Donnerstag, 19. April 2012

G-Node workshop on neuronal GPU computing: symposium

Last week, the G-Node workshop on neuronal GPU computing took place at LMU Munich. I had the pleasure organizing the scientific part, while Christian Kellner and Thomas Wachtler from G-Node did an extremely good job taking care of local organization (with solid support from lovely Manuela Brandenburg).
We had a one-day symposium with talks, followed by a two-day hands-on developer workshop.
First speaker of the symposium was Romain Brette from ENS Paris, who presented a graph-theoretical approach to optimizing the memory arrangement of neuronal networks for efficient simulation on GPUs.
Giovanni Idili from the openwork project presented their work on a simulation of C. elegans. The cool thing about that project is that the simulation is not restricted to the neuronal part of that worm, but actually linking worm physics to worm physiology. Very interesting work, as it is one of the still very few approaches that aim at an embodiment of a simulated neuronal network. I also learnt a lot on software engineering, as Giovanni described their approach to linking the various simulations using a service-oriented architecture based on OSGi-bundles.
Afterwards, Dave Higgins from ENS Paris gave an account on how he learnt to use OpenCL the hard way. It was interesting to see what OpenCL requires you to do that CUDA doesn't. Also, he somehow paved the way for the code generation talks by Thomas Nowotny and Damien Drix in the afternoon.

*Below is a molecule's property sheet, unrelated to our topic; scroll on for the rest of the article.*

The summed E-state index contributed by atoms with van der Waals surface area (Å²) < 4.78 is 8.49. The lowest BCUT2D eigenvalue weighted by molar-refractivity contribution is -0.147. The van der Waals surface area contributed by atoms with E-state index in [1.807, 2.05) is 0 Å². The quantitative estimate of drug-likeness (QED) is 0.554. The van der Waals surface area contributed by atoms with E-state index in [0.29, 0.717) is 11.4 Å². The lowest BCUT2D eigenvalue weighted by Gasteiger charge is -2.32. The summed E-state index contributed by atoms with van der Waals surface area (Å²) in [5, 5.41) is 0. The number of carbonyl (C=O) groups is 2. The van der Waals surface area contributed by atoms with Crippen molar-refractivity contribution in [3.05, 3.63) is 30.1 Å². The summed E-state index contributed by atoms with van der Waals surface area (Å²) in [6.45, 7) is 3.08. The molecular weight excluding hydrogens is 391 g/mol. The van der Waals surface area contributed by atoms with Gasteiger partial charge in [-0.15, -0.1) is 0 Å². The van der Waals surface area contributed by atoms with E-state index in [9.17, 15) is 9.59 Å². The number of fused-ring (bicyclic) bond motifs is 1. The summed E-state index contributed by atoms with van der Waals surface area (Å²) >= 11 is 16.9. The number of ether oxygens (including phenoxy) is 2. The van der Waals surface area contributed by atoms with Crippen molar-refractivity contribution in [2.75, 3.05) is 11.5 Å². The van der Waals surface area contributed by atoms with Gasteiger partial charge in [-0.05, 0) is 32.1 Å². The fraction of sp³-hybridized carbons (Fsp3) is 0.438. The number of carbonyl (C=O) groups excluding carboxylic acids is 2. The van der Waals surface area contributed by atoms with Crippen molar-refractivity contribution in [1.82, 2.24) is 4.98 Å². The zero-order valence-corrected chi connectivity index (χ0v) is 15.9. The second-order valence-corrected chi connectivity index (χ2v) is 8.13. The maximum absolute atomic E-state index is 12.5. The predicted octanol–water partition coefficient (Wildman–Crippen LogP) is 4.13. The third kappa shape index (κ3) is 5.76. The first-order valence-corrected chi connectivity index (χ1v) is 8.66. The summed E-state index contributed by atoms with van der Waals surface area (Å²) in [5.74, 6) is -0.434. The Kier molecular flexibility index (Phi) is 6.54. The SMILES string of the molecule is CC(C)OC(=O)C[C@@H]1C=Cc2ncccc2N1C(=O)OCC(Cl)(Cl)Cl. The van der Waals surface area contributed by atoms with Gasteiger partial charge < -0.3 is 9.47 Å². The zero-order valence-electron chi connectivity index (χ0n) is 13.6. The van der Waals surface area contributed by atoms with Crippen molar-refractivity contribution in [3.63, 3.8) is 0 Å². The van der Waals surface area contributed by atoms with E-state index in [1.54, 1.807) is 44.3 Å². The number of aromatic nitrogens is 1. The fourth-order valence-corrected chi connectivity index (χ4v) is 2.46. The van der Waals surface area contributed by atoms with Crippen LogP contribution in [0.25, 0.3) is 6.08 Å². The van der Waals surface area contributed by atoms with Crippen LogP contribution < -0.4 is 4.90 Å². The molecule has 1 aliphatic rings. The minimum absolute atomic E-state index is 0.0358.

The last speaker of the morning session was Javier Baladron from Olivier Faugeras' workgroup at INRA Sophia-Antipolis. His project dealt with stochastic neuronal models, in which random number generation soon turned out to be the major bottleneck. They could overcome the bottleneck by using the cuRAND library on a cluster of 14 (fourteen!) GPUs.
After lunch, Dan Goodman gave a short and to-the-point overview on the use of GPU computing in the brian simulator, including the integration of the NeMo Simulator and the model fitting toolbox.
Andreas Fidjeland (Imperial College London), the developer of NeMo presented his algorithm for efficient delivery of synaptic events on GPUs, considering memory layout and access patterns. He also showed some convincing benchmark data.
After a short coffee break Thomas Nowotny (Sussex University) gave a very nice talk on his experience which neuronal GPU computing. Thomas first encounter with neuronal GPU computing dates back to 2009 (or was it 2007?), and he experienced all the improvements made on the software and hardware level since then. It was also very instructive to see how he ended up with doing code generation on GPUs instead of trying to pass arguments to kernels, somehow complementing Dave's talk from this morning.
Damien Drix from Eilif Muller's group at EPFL Lausanne showed an impressive code generation framework (including a nice GUI with sliders and all :) ) that converts NeuroML into code to be compiled and executed on GPUs .
The final slot of the symposium belonged to Pierre Yger (Imperial College London), who demonstrated the power of PyNN for GPU-based neuronal simulations. He nicely layed out the advantage of being able to validate (or falsify!) your simulation results by running the exact same network on different simulators. One of the most impressive things he showed was how strongly some simulations were affected by factors like the timestep used for numerical integration, the integration algorithm itself, of even details of the implementation of models and simulators.

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